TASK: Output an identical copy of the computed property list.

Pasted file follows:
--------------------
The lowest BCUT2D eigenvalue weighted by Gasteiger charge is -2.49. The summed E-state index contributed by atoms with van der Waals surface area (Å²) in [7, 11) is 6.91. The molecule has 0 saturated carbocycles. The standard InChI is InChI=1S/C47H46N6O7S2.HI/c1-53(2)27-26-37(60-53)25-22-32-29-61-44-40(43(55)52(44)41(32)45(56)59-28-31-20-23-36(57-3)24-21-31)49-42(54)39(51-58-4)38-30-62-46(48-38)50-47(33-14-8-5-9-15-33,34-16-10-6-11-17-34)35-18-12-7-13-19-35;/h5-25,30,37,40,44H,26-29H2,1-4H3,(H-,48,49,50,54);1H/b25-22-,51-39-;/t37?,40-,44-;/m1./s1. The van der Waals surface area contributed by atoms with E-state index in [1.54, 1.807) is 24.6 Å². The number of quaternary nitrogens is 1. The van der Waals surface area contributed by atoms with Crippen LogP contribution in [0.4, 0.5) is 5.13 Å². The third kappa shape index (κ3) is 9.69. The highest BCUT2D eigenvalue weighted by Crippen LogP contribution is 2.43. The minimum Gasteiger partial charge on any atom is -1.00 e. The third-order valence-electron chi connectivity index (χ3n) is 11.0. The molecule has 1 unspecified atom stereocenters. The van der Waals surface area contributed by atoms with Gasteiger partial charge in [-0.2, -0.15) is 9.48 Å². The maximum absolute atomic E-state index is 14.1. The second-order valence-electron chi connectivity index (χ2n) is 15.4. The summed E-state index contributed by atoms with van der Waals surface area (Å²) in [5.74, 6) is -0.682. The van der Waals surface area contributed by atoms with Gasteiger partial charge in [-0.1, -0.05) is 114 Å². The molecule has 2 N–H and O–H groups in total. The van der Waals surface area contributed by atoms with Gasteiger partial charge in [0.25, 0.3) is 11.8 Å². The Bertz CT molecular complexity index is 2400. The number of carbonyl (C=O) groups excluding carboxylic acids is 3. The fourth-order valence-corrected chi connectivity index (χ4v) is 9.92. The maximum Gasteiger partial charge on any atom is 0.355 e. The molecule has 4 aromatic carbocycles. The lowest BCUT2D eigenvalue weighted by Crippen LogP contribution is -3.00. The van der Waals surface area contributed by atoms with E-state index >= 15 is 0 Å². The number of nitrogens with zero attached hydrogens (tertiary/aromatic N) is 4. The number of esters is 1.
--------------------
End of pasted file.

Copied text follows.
The lowest BCUT2D eigenvalue weighted by Gasteiger charge is -2.49. The summed E-state index contributed by atoms with van der Waals surface area (Å²) in [7, 11) is 6.91. The molecule has 0 saturated carbocycles. The standard InChI is InChI=1S/C47H46N6O7S2.HI/c1-53(2)27-26-37(60-53)25-22-32-29-61-44-40(43(55)52(44)41(32)45(56)59-28-31-20-23-36(57-3)24-21-31)49-42(54)39(51-58-4)38-30-62-46(48-38)50-47(33-14-8-5-9-15-33,34-16-10-6-11-17-34)35-18-12-7-13-19-35;/h5-25,30,37,40,44H,26-29H2,1-4H3,(H-,48,49,50,54);1H/b25-22-,51-39-;/t37?,40-,44-;/m1./s1. The van der Waals surface area contributed by atoms with E-state index in [1.54, 1.807) is 24.6 Å². The number of quaternary nitrogens is 1. The van der Waals surface area contributed by atoms with Crippen LogP contribution in [0.4, 0.5) is 5.13 Å². The third kappa shape index (κ3) is 9.69. The highest BCUT2D eigenvalue weighted by Crippen LogP contribution is 2.43. The minimum Gasteiger partial charge on any atom is -1.00 e. The third-order valence-electron chi connectivity index (χ3n) is 11.0. The molecule has 1 unspecified atom stereocenters. The van der Waals surface area contributed by atoms with Gasteiger partial charge in [-0.2, -0.15) is 9.48 Å². The maximum absolute atomic E-state index is 14.1. The second-order valence-electron chi connectivity index (χ2n) is 15.4. The summed E-state index contributed by atoms with van der Waals surface area (Å²) in [5.74, 6) is -0.682. The van der Waals surface area contributed by atoms with Gasteiger partial charge in [-0.1, -0.05) is 114 Å². The molecule has 2 N–H and O–H groups in total. The van der Waals surface area contributed by atoms with Gasteiger partial charge in [0.25, 0.3) is 11.8 Å². The Bertz CT molecular complexity index is 2400. The number of carbonyl (C=O) groups excluding carboxylic acids is 3. The fourth-order valence-corrected chi connectivity index (χ4v) is 9.92. The maximum Gasteiger partial charge on any atom is 0.355 e. The molecule has 4 aromatic carbocycles. The lowest BCUT2D eigenvalue weighted by Crippen LogP contribution is -3.00. The van der Waals surface area contributed by atoms with E-state index >= 15 is 0 Å². The number of nitrogens with zero attached hydrogens (tertiary/aromatic N) is 4. The number of esters is 1.